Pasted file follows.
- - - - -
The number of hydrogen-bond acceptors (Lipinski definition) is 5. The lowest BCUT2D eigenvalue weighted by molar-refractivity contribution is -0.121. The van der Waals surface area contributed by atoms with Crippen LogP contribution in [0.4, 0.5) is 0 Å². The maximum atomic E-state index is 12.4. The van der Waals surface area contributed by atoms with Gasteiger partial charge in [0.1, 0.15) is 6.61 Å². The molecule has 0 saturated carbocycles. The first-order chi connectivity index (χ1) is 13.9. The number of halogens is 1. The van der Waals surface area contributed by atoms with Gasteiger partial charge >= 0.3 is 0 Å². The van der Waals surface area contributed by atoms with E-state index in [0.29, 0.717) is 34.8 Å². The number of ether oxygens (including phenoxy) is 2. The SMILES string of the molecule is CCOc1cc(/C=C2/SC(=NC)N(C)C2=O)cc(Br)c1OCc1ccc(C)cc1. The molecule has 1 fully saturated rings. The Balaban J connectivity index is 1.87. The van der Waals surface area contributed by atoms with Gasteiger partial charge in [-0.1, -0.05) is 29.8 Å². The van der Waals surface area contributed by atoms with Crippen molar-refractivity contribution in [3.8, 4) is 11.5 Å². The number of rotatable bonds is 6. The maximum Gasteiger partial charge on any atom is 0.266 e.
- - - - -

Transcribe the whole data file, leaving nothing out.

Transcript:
The number of hydrogen-bond acceptors (Lipinski definition) is 5. The lowest BCUT2D eigenvalue weighted by molar-refractivity contribution is -0.121. The van der Waals surface area contributed by atoms with Crippen LogP contribution in [0.4, 0.5) is 0 Å². The maximum atomic E-state index is 12.4. The van der Waals surface area contributed by atoms with Gasteiger partial charge in [0.1, 0.15) is 6.61 Å². The molecule has 0 saturated carbocycles. The first-order chi connectivity index (χ1) is 13.9. The number of halogens is 1. The van der Waals surface area contributed by atoms with Gasteiger partial charge >= 0.3 is 0 Å². The van der Waals surface area contributed by atoms with E-state index in [0.29, 0.717) is 34.8 Å². The number of ether oxygens (including phenoxy) is 2. The SMILES string of the molecule is CCOc1cc(/C=C2/SC(=NC)N(C)C2=O)cc(Br)c1OCc1ccc(C)cc1. The molecule has 1 fully saturated rings. The Balaban J connectivity index is 1.87. The van der Waals surface area contributed by atoms with Gasteiger partial charge in [-0.1, -0.05) is 29.8 Å². The van der Waals surface area contributed by atoms with Crippen molar-refractivity contribution in [3.8, 4) is 11.5 Å². The number of rotatable bonds is 6. The maximum Gasteiger partial charge on any atom is 0.266 e.